CINCINNATI — If the Mets are on the verge of clinching the National League East title here this weekend, ballpark employees plan to prepare for the celebration while the Mets-Reds game is still going on. They will remove the furniture from the visiting team’s clubhouse, cover the room in plastic, and stock tubs with ice, beer and champagne.
The plastic is already at the park, ready to be reused from previous celebrations. The beer and champagne have been ordered, too, Mark Stowe, the Reds’ visiting clubhouse manager, said Friday afternoon. He seemed unconcerned about the Mets’ history of late collapses, or how cautious they had been to not get too far ahead of themselves.
“It’s supposed to be here tomorrow,” Stowe said. “They’ve got a really good shot.”
Even the most cynical Mets fan could deny that no longer after the Mets pounded the Reds, 12-5, on Friday night, behind two three-run homers from Lucas Duda and seven and two-thirds strong innings from Noah Syndergaard. The 2015 Mets, a well-rounded team built on a stout offense and strong starting pitching, have proved to be nothing like their predecessors.
Because the Washington Nationals lost, too, this win lowered the Mets’ magic number to one, with eight games left. One more win, or one more Nationals loss, and the Mets will clinch their first playoff berth since 2006 and release nine years of pent-up anxiety. They have clinched at least a tie for the N.L. East title. Behind closed doors, a cheer came from the Mets’ clubhouse late Friday, and music thumped through the room.
“We got our horse tomorrow, Harvey, on the mound,” Syndergaard said, referring to Matt Harvey. “I have a pretty good feeling after that we’re going to celebrate. So it’s an unbelievable feeling.”
That was as close as the Mets came to celebrating Friday. Manager Terry Collins was again reluctant to discuss the playoffs, except when he gushed about Syndergaard, the rookie, and how he would be starting in the Mets’ postseason rotation, and how much he had grown.
For a stretch this season, Syndergaard had struggled so much on the road that Collins had been asked if he would pitch Syndergaard primarily at home in the playoffs. Searching for answers, the Mets tinkered with Syndergaard’s pregame routine. It became a theme, something he was asked about after every road start. His coaches suspected it might be a mental issue.
The Mets skipped one of Syndergaard’s starts this month and gave him 12 days off to help keep him within his innings limit. Syndergaard said the break helped clear his head. In his next road start, he held the Atlanta Braves to one run and two hits in seven innings.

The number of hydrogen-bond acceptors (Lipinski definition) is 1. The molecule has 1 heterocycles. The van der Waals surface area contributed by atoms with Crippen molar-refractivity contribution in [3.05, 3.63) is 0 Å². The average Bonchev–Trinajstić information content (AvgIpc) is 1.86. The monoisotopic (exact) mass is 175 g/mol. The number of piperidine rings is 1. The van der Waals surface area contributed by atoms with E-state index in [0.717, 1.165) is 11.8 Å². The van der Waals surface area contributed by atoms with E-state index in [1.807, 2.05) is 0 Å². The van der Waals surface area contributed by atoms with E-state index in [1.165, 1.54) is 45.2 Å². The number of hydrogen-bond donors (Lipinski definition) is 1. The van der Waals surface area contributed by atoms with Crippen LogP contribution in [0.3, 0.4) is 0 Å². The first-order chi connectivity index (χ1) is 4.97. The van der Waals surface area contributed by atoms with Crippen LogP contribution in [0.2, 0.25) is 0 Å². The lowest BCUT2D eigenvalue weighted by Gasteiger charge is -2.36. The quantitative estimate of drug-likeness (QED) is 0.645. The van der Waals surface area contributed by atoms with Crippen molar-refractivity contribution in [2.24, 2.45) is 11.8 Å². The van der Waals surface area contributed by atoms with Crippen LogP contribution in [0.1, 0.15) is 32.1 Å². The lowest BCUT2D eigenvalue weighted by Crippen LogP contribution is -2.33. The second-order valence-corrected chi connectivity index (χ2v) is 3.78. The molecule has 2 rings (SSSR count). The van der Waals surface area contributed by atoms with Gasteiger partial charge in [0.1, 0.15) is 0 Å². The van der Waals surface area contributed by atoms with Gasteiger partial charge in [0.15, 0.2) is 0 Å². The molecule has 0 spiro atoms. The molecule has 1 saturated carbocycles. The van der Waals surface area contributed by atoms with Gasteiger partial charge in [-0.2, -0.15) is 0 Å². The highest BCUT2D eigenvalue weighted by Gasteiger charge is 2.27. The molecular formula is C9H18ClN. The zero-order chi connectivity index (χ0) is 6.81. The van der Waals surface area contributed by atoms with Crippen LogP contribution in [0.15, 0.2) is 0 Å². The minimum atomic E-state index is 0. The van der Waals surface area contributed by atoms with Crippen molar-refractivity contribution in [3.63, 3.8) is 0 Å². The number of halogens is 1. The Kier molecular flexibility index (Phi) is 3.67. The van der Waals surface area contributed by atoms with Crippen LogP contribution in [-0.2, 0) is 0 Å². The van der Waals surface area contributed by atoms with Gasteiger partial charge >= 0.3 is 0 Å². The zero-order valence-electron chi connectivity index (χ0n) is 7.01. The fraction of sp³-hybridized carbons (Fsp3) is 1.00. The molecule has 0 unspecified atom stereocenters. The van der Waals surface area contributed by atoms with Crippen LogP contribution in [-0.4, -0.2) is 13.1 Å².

This start here was Syndergaard’s second road start since that break, and he looked just as dominant, even against the Reds’ formidable offense. At his coaches’ urging, he mixed in his off-speed pitches, and had great success. He kept Joey Votto, Brandon Phillips, Jay Bruce and Todd Frazier hitless. At one point, Syndergaard retired 16 consecutive batters. He had 11 strikeouts, two shy of his career high. He most likely would have thrown eight shutout innings had he not allowed a home run to his second-to-last batter.
“This kid’s really gotten better,” Collins said. “I hope he learned a lot from tonight.”Continue reading the main story
Collins had pointed out before the game that Syndergaard had pitched one of his best games all season on the road against the Los Angeles Dodgers, the Mets’ likely opponent in the National League division series. Syndergaard stymied the Dodgers, limiting them to one run in six innings and leading the Mets to a win over Clayton Kershaw.
Collins’s point: Syndergaard has the ability to thrive in that kind of setting.
The Mets’ offense also looks as if it might be able to contend with Kershaw and Zack Greinke, the Dodgers’ dominant starters. On Friday, seven different Mets collected at least two hits, and eight different Mets scored a run. But Duda’s emergence was the most encouraging sign, because the Mets had expected him to protect Yoenis Cespedes in the order and he had been slumping recently after returning from a back injury.
The six runs Duda batted in were a career high. He muscled his first home run to the opposite field, then crushed his second one to right field about 441 feet — a good sign for the Mets, because his home runs tend to come in bunches.
“The timing’s coming back,” Duda said.
Still, no matter how pleased Collins was with Duda, Syndergaard and the win, he refused to celebrate. He still had much to worry about, like nursing his starting pitchers and his bullpen to the finish line.
“I can’t do it — that’s just not in my makeup,” Collins said. “When it’s said and done, I’ll be the happiest guy in the room.”
Juan Uribe left the game after aggravating a chest injury he sustained earlier this week. Terry Collins indicated Uribe would be out at least a few days.
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